Monday, September 14, 2015

On the wisdom of the folly of the Cross

The Catholic Church calendar marks 14 September each year to celebrate the Triumph of the Cross.  This most ignominious sign of shame and disgrace in the age of the Roman Empire is probably the most misunderstood and under-appreciated display of God’s inside-out and upside-down approach towards enlightenment, actualization and salvation. 

It didn’t take much (and still doesn’t) for people to reject any notions of cross-carrying in life.  Yet, Jesus couldn’t make it clearer that all serious followers of his had to renounce the self, and then take up his or her cross, and then follow Jesus.  In other words, there is no cheap and easy discipleship.  Each determined step of being a disciple of Jesus requires an honest apprehension and cognizance of what one finds most difficult to live life the way Christ wants us to.  Perhaps for this reason alone, Christianity can never be called an escapism from life simply because Jesus makes it clear that it is most likely the very things that we run away from, hide from and find most shameful and embarrassing that will end up saving us, because we choose the very difficult option of admitting of our absolutely powerlessness over them on our own, and take them resolutely with us with the strength that comes from Christ.  It’s not that he will condone them, or rationalize them for us, but the very wisdom of God is often shown when our greatest failures become our greatest strengths.

This truth is very much in line with a lot of teachings that have a spiritual background.  It is found in the paradoxes that cannot be understood or comprehended from a mind that uses pure logic and intuition.  That is why Jesus had always spoken of the need for a conversion – a metanoia in the minds of his disciples, because it requires very much of any serious disciple to apprehend reality with a different mind which is ‘beyond’ the mind.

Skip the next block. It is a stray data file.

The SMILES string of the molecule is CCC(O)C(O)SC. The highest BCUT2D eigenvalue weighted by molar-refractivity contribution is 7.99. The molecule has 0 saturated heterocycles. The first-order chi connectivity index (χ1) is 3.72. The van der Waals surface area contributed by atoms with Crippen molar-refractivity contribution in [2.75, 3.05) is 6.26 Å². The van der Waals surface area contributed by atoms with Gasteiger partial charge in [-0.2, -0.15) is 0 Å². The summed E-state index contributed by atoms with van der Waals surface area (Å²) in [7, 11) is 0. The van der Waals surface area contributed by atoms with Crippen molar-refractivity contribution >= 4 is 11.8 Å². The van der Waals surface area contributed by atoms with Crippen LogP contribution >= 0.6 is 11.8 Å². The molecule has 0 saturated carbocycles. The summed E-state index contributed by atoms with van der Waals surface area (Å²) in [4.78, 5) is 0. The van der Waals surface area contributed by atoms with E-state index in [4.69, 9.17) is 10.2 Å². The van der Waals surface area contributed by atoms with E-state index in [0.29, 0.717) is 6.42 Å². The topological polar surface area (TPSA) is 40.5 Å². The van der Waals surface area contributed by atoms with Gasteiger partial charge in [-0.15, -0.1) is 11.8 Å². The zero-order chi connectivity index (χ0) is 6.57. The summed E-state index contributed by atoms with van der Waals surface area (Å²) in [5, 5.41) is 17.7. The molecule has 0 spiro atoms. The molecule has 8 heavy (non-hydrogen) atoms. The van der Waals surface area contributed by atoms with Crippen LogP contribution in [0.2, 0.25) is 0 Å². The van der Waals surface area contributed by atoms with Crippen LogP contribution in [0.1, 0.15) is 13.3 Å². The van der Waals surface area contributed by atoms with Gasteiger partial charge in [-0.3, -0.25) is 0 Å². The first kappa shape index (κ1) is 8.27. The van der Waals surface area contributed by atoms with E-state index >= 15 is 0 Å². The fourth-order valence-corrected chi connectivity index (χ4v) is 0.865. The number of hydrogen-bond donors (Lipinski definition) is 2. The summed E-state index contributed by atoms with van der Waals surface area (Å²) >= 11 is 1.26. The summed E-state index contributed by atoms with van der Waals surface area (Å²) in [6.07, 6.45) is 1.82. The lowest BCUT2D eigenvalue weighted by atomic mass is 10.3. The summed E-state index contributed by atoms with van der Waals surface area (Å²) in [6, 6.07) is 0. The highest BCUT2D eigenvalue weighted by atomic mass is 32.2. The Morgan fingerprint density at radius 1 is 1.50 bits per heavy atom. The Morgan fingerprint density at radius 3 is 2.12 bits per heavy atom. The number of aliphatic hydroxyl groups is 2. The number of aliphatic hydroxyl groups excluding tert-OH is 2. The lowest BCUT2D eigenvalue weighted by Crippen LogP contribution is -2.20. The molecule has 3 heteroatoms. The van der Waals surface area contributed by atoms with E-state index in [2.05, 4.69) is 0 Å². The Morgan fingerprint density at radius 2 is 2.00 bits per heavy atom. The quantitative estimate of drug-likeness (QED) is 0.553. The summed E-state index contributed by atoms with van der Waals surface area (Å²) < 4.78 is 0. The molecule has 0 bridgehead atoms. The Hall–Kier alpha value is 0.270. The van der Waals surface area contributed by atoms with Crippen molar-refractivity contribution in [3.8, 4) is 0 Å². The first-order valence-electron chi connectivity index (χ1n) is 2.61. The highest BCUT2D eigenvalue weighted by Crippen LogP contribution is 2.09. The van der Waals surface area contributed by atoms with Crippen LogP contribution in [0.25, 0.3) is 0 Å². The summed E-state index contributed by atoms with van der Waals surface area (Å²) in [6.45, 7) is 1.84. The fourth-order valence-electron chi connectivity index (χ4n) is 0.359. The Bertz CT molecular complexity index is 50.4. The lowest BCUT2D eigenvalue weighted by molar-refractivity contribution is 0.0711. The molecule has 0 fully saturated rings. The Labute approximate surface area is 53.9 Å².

In the Catholic tradition, when a priest blesses with the Cross, there is a lot in that one simple action.  That the Church chooses to use this instrument of torture and shame to ‘bless’ us in any assembly says a lot more than meets the eye.  It reminds us that our own crosses in life can truly be our hidden blessings if we but use them toward our sanctification.  It would seem illogical that our failures and hardships and weaknesses can ‘bless’ us, but this is what the Cross on Calvary boldly showed to be true. 

When I bless Crosses for the lay faithful, or when I bless them with a Cross, my prayer is always that the person never runs away from their crosses, their fears and their weaknesses in life.  My heartfelt prayer is that they take courage to face their challenges in life, whatever they may be, because this is the hidden wisdom behind the triumph of the Cross. 

But much as I try to impart this through the prayers I formulate, I get a sense that oftentimes, the person much prefers to use the cross as a means to keep at bay (or at least at a comfortable distance) the things that make living both a challenge and a struggle.  Using the Cross as a sort of a talisman to ward off evil will hardly lead one to living a transformed life, if one does not heed Jesus’ advice to take up one’s cross and follow him. 


  1. At home we have a picture of the agony in the garden. Jesus has His eyes raised to heaven, his hands clasped in prayer.... The moon shrouded in clouds in the distance. People have often said what a peaceful scene it is....The whole picture is in shades of one colour which probably adds to this idea of serenity. For me it must mark the point that Jesus surrendered His will to the Father.
    The constant Son, obedient unto death a contrast to the changeable moon..

    I remember however the words of scripture... Jesus sweated blood in the garden, felt abandoned and alone...threw himself on the ground and prayed
    ““Abba, Father,” he said, “everything is possible for you. Take this cup from me.....” and later ““My soul is overwhelmed with sorrow to the point of death,” so before the point of surrender and acceptance “Yet not what I will, but what you will” there was all this turmoil and anguish.

    What is the Cross of Christ, if not the instrument of our redemption ... that with which the devil was defeated ....a sign of God’s great love ....a bridge across the chasm sin created...

  2. Dear Fr. Luke,